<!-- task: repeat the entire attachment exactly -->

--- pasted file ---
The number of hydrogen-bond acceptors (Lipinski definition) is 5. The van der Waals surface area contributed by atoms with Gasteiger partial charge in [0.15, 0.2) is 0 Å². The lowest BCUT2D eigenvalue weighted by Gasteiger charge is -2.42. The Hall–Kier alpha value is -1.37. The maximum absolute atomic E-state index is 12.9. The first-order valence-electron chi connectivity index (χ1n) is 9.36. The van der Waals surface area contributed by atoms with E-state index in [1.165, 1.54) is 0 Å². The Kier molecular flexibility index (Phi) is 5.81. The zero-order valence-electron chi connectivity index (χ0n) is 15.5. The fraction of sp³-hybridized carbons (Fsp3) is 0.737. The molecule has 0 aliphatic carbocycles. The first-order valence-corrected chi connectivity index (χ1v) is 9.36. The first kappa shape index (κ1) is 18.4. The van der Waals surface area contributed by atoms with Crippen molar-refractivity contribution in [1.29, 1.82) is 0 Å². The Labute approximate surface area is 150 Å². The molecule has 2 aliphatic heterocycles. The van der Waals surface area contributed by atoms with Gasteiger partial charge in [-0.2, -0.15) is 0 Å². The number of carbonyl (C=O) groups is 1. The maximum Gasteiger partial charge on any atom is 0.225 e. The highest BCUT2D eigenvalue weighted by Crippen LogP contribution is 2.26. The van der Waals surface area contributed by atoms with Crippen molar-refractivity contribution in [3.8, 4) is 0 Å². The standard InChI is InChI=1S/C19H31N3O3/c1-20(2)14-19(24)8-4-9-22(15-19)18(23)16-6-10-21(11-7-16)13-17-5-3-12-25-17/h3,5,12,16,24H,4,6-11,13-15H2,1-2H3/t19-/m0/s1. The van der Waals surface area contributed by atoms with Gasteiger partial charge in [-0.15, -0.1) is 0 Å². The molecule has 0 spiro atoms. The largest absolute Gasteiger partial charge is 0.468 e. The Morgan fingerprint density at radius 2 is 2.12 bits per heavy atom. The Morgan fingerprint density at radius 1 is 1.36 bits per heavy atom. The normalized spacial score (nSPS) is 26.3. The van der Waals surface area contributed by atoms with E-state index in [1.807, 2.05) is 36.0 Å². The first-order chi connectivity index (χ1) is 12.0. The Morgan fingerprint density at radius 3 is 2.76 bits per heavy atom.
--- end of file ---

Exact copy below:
The number of hydrogen-bond acceptors (Lipinski definition) is 5. The van der Waals surface area contributed by atoms with Gasteiger partial charge in [0.15, 0.2) is 0 Å². The lowest BCUT2D eigenvalue weighted by Gasteiger charge is -2.42. The Hall–Kier alpha value is -1.37. The maximum absolute atomic E-state index is 12.9. The first-order valence-electron chi connectivity index (χ1n) is 9.36. The van der Waals surface area contributed by atoms with E-state index in [1.165, 1.54) is 0 Å². The Kier molecular flexibility index (Phi) is 5.81. The zero-order valence-electron chi connectivity index (χ0n) is 15.5. The fraction of sp³-hybridized carbons (Fsp3) is 0.737. The molecule has 0 aliphatic carbocycles. The first-order valence-corrected chi connectivity index (χ1v) is 9.36. The first kappa shape index (κ1) is 18.4. The van der Waals surface area contributed by atoms with Crippen molar-refractivity contribution in [1.29, 1.82) is 0 Å². The Labute approximate surface area is 150 Å². The molecule has 2 aliphatic heterocycles. The van der Waals surface area contributed by atoms with Gasteiger partial charge in [-0.2, -0.15) is 0 Å². The number of carbonyl (C=O) groups is 1. The maximum Gasteiger partial charge on any atom is 0.225 e. The highest BCUT2D eigenvalue weighted by Crippen LogP contribution is 2.26. The van der Waals surface area contributed by atoms with Crippen molar-refractivity contribution in [3.8, 4) is 0 Å². The standard InChI is InChI=1S/C19H31N3O3/c1-20(2)14-19(24)8-4-9-22(15-19)18(23)16-6-10-21(11-7-16)13-17-5-3-12-25-17/h3,5,12,16,24H,4,6-11,13-15H2,1-2H3/t19-/m0/s1. The van der Waals surface area contributed by atoms with Gasteiger partial charge in [-0.15, -0.1) is 0 Å². The molecule has 0 spiro atoms. The largest absolute Gasteiger partial charge is 0.468 e. The Morgan fingerprint density at radius 2 is 2.12 bits per heavy atom. The Morgan fingerprint density at radius 1 is 1.36 bits per heavy atom. The normalized spacial score (nSPS) is 26.3. The van der Waals surface area contributed by atoms with E-state index in [1.807, 2.05) is 36.0 Å². The first-order chi connectivity index (χ1) is 12.0. The Morgan fingerprint density at radius 3 is 2.76 bits per heavy atom.